SHAFAQNA- Egypt’s Court of Cassation accepted Thursday an appeal filed against sentences handed down to three jailed Al-Jazeera journalists and ordered a retrial to be scheduled.
The three were not granted bail, however, meaning that they will remain behind the bars, after one year in detention.
Journalists of the Doha-based network, Egyptian-Canadian and Cairo bureau chief Mohamed Fahmy, Egyptian producer Baher Mohamed and Australian correspondent Peter Greste, were sentenced in June to jail terms ranging from seven to 10 years on charges of spreading false news and aiding the outlawed Muslim Brotherhood group.
The defendants denied the allegations saying they were simply doing their jobs.
The case stirred international uproar.
Diplomatic representations from the Australian and Canadian embassies were present at the Thurday court session that was characterised by heightened security.
The defendants’ lawyers had appealed the criminal court’s ruling, saying it was faulty for a number of reasons, including breaching due process rights of defence and including deficiencies in reasoning.
Lawyers said the defendants were physically and psychologically assaulted and forced to confess to crimes they did not commit.
The defendants did not attend the brief hearing.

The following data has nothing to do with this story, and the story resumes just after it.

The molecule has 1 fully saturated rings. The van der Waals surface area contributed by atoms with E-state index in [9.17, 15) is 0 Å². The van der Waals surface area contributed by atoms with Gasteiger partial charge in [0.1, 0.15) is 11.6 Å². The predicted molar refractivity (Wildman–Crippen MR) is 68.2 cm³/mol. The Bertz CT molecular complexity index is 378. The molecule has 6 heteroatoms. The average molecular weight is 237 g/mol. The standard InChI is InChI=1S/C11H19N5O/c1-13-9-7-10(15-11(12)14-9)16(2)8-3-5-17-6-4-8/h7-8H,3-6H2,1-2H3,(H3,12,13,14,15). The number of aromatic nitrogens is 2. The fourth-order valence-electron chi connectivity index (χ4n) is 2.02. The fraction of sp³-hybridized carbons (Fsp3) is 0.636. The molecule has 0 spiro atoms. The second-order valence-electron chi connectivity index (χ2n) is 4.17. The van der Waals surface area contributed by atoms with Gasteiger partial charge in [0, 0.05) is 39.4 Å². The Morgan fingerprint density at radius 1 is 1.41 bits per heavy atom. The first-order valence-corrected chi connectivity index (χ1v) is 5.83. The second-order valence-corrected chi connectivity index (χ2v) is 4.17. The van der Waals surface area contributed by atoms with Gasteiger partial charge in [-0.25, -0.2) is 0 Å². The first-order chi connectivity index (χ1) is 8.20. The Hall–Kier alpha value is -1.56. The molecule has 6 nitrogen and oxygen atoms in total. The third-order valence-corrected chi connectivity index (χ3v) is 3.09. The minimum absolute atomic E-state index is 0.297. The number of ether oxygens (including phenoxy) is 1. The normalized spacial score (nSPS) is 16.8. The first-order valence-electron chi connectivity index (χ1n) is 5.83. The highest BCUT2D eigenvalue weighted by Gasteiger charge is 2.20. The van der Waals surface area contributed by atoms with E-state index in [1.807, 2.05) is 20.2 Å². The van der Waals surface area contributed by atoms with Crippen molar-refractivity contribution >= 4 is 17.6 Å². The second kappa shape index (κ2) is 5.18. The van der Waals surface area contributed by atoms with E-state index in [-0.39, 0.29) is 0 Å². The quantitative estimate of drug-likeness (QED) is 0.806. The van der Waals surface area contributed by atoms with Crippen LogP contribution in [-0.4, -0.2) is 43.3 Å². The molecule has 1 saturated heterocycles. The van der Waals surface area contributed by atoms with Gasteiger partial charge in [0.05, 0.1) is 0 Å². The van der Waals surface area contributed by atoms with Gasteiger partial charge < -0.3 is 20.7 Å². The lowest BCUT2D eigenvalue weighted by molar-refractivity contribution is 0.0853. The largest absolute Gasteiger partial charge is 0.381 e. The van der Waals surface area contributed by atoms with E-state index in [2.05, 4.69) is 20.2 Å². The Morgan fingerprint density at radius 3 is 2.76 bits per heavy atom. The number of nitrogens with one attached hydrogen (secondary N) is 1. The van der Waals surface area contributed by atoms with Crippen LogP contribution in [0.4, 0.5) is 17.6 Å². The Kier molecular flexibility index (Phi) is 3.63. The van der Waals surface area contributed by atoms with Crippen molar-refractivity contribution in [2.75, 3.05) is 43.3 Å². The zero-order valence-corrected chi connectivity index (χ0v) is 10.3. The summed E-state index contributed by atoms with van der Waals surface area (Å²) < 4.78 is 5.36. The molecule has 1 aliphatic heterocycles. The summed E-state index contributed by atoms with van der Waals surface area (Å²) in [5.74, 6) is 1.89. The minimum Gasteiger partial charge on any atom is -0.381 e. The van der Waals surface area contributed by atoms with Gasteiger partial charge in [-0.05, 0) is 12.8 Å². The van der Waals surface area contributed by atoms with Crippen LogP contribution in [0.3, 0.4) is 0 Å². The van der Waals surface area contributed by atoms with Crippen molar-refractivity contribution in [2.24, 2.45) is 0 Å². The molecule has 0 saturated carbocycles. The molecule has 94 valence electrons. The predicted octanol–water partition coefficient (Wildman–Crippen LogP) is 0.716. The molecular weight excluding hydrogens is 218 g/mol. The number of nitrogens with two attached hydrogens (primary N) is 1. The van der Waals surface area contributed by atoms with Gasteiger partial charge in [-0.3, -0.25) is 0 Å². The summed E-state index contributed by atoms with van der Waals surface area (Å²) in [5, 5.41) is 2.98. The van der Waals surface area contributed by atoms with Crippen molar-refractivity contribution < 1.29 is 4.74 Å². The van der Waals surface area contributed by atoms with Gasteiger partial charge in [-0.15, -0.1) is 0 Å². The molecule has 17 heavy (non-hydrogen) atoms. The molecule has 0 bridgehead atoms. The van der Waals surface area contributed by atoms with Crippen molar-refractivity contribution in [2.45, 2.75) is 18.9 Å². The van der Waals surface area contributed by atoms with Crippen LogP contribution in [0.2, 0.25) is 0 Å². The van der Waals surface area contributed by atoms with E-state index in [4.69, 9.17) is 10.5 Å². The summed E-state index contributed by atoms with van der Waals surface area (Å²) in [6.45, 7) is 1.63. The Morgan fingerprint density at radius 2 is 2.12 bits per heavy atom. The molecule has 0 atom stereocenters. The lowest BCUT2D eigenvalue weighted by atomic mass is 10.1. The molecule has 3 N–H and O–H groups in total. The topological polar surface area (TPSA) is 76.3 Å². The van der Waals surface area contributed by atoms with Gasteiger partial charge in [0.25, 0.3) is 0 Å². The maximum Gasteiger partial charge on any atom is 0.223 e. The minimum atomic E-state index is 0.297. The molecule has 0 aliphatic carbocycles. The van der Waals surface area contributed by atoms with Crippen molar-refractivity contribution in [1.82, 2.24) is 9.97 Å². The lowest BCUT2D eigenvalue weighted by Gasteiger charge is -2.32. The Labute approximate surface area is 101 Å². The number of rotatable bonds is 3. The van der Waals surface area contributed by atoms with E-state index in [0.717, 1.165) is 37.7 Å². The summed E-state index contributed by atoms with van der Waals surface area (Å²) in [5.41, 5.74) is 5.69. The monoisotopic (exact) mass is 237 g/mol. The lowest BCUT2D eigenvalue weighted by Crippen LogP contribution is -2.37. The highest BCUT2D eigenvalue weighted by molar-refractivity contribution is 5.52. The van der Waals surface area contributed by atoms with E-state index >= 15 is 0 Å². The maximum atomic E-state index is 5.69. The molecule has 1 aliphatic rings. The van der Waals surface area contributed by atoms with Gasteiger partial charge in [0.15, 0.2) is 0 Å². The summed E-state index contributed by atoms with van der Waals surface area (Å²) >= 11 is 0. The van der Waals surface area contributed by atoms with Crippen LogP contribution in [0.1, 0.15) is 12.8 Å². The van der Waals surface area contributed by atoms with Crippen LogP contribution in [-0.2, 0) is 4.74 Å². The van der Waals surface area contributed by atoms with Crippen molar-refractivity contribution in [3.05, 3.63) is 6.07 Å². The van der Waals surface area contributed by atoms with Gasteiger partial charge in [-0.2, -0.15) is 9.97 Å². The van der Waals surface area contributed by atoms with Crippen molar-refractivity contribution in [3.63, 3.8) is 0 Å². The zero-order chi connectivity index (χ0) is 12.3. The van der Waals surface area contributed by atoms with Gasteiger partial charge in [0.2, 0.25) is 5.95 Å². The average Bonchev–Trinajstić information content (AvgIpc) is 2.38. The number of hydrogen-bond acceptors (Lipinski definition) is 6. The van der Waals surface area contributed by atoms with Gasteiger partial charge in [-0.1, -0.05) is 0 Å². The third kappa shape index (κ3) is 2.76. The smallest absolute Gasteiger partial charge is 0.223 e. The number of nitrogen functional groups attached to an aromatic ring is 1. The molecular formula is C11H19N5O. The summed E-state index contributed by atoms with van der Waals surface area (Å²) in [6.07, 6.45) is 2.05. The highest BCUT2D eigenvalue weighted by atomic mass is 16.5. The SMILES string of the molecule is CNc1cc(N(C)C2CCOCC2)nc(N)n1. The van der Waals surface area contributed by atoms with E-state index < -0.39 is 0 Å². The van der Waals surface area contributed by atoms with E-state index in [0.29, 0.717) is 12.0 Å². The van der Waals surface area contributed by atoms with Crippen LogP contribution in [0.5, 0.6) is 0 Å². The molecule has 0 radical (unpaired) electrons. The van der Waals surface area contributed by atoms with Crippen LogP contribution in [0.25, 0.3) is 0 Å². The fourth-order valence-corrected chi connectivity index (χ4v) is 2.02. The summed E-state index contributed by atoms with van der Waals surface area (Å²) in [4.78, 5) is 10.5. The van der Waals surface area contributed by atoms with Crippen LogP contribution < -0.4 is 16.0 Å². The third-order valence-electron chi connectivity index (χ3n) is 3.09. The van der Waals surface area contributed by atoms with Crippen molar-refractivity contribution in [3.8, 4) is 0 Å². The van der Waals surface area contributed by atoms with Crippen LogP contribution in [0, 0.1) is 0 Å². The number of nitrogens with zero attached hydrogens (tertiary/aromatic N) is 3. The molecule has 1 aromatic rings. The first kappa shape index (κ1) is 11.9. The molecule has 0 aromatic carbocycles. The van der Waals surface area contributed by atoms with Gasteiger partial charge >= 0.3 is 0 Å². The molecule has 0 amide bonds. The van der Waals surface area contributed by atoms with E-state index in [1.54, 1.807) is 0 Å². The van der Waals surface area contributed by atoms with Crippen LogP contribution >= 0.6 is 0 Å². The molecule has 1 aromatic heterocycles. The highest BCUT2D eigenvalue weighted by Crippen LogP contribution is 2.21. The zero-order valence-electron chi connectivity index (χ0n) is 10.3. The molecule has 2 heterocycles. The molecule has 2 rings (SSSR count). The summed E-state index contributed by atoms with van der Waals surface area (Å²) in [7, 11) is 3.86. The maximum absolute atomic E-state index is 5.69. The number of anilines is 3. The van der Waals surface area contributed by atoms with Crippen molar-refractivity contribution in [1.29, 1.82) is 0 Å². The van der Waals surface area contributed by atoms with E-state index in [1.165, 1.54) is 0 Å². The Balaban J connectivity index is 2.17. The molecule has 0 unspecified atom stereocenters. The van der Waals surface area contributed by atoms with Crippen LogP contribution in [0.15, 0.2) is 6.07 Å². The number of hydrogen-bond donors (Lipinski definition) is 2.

Defence lawyer Mostafa Nagi said the Court of Cassation, Egypt’s highest appeal court, is not entitled to order the release of defendants and thus their remaining behind the bars was expected. Nagi said he expected a retrial within a month.
“This is certainly a positive step,” Nagi told Ahram Online.
Some family members of the detained journalists, however, were not satisfied with the decision Thursday
“I’m not happy with the ruling,” Marwa Emara, Fahmy’s fiancé, said, expressing concerns over Fahmy’s health, which was deteriorating in prison. “I wish Fahmy was referred to trial in Canada.”
“Staying behind bars threatens his life,” Emara added.
“The lawyer told me what to expect, but I had a wish he would be released,” Jihan Rashed, Baher’s wife, said.
In November, President Abdel-Fattah El-Sisi issued a decree giving himself authority to transfer non-Egyptian defendants to be tried in their own countries.
The decision at the time was expected to be utilised in the highly publicised Al-Jazeera journalists case, as two of the three detained defendants, Australian Peter Greste and Egyptian-Canadian Mohamed Fahmy, hold foreign nationality.
For Egyptian producer Baher Mohamed, this option is foreclosed.
“This is a case of journalists, not a case of foreigners or Egyptians,” Rashed said, brushing off suggestions that foreigners might get special treatment in the case.
The court’s decision Thursday came amid a nearing rapprochement between Egypt and Qatar after months of soured relations due to the latter’s support of ousted Islamist president Mohamed Morsi and his group.
Last week, Al-Jazeera announced it was taking its controversial Egyptian service Al-Jazeera Mubasher Misr off air. The station was accused of openly supporting deposed president Morsi.